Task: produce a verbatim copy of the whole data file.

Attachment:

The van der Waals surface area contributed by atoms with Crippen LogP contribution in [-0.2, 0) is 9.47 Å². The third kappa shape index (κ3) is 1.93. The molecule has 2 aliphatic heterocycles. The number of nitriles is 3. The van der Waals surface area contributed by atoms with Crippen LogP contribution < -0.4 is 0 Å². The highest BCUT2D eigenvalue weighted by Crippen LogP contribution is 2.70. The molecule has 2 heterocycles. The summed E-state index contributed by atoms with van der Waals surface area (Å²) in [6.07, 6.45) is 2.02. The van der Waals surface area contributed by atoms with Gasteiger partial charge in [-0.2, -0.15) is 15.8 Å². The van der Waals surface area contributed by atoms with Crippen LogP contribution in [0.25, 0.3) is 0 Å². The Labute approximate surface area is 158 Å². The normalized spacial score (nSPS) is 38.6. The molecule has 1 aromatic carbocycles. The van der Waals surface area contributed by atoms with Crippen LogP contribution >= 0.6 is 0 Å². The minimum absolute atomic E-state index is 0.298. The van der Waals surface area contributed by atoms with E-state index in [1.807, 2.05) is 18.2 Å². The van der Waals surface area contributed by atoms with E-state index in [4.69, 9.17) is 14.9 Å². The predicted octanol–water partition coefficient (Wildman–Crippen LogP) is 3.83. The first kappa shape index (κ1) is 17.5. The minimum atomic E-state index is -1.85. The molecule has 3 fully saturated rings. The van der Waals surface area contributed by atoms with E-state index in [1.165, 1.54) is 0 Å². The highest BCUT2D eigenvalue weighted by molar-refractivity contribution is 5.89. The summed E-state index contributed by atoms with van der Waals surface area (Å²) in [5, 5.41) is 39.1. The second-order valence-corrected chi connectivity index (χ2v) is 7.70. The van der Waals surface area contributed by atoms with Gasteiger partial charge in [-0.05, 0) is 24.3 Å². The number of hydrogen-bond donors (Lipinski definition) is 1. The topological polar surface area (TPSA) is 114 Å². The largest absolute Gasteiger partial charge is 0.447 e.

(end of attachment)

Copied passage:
The van der Waals surface area contributed by atoms with Crippen LogP contribution in [-0.2, 0) is 9.47 Å². The third kappa shape index (κ3) is 1.93. The molecule has 2 aliphatic heterocycles. The number of nitriles is 3. The van der Waals surface area contributed by atoms with Crippen LogP contribution < -0.4 is 0 Å². The highest BCUT2D eigenvalue weighted by Crippen LogP contribution is 2.70. The molecule has 2 heterocycles. The summed E-state index contributed by atoms with van der Waals surface area (Å²) in [6.07, 6.45) is 2.02. The van der Waals surface area contributed by atoms with Gasteiger partial charge in [-0.2, -0.15) is 15.8 Å². The van der Waals surface area contributed by atoms with Crippen LogP contribution in [0.25, 0.3) is 0 Å². The Labute approximate surface area is 158 Å². The normalized spacial score (nSPS) is 38.6. The molecule has 1 aromatic carbocycles. The van der Waals surface area contributed by atoms with Crippen LogP contribution >= 0.6 is 0 Å². The minimum absolute atomic E-state index is 0.298. The van der Waals surface area contributed by atoms with E-state index in [1.807, 2.05) is 18.2 Å². The van der Waals surface area contributed by atoms with E-state index in [4.69, 9.17) is 14.9 Å². The predicted octanol–water partition coefficient (Wildman–Crippen LogP) is 3.83. The first kappa shape index (κ1) is 17.5. The minimum atomic E-state index is -1.85. The molecule has 3 fully saturated rings. The van der Waals surface area contributed by atoms with E-state index in [1.165, 1.54) is 0 Å². The highest BCUT2D eigenvalue weighted by molar-refractivity contribution is 5.89. The summed E-state index contributed by atoms with van der Waals surface area (Å²) in [5, 5.41) is 39.1. The second-order valence-corrected chi connectivity index (χ2v) is 7.70. The van der Waals surface area contributed by atoms with Gasteiger partial charge in [-0.05, 0) is 24.3 Å². The number of hydrogen-bond donors (Lipinski definition) is 1. The topological polar surface area (TPSA) is 114 Å². The largest absolute Gasteiger partial charge is 0.447 e.